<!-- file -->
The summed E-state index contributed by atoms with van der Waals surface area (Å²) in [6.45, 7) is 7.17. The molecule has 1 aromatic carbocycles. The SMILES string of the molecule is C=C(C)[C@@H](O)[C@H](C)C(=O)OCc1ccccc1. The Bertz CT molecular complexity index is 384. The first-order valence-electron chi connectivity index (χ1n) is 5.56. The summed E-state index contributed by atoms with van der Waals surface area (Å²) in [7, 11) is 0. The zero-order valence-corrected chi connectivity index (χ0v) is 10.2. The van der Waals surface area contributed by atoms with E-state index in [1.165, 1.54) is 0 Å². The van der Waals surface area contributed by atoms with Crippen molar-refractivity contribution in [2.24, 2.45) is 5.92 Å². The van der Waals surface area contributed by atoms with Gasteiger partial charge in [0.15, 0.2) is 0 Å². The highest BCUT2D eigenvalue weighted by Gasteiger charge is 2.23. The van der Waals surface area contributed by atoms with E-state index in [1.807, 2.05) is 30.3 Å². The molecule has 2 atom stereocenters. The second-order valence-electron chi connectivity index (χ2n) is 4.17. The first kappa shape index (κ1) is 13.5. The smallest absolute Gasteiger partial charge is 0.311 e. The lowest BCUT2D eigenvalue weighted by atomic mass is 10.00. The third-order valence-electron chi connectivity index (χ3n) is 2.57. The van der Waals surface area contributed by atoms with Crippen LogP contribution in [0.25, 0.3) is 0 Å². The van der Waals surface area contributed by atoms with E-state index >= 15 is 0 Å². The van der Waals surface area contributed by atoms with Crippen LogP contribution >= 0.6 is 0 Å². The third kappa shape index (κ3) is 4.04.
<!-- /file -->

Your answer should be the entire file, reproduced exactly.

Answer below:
The summed E-state index contributed by atoms with van der Waals surface area (Å²) in [6.45, 7) is 7.17. The molecule has 1 aromatic carbocycles. The SMILES string of the molecule is C=C(C)[C@@H](O)[C@H](C)C(=O)OCc1ccccc1. The Bertz CT molecular complexity index is 384. The first-order valence-electron chi connectivity index (χ1n) is 5.56. The summed E-state index contributed by atoms with van der Waals surface area (Å²) in [7, 11) is 0. The zero-order valence-corrected chi connectivity index (χ0v) is 10.2. The van der Waals surface area contributed by atoms with E-state index in [1.165, 1.54) is 0 Å². The van der Waals surface area contributed by atoms with Crippen molar-refractivity contribution in [2.24, 2.45) is 5.92 Å². The van der Waals surface area contributed by atoms with Gasteiger partial charge in [0.15, 0.2) is 0 Å². The highest BCUT2D eigenvalue weighted by Gasteiger charge is 2.23. The van der Waals surface area contributed by atoms with E-state index in [1.807, 2.05) is 30.3 Å². The molecule has 2 atom stereocenters. The second-order valence-electron chi connectivity index (χ2n) is 4.17. The first kappa shape index (κ1) is 13.5. The smallest absolute Gasteiger partial charge is 0.311 e. The lowest BCUT2D eigenvalue weighted by atomic mass is 10.00. The third-order valence-electron chi connectivity index (χ3n) is 2.57. The van der Waals surface area contributed by atoms with Crippen LogP contribution in [0.25, 0.3) is 0 Å². The van der Waals surface area contributed by atoms with E-state index >= 15 is 0 Å². The van der Waals surface area contributed by atoms with Crippen LogP contribution >= 0.6 is 0 Å². The third kappa shape index (κ3) is 4.04.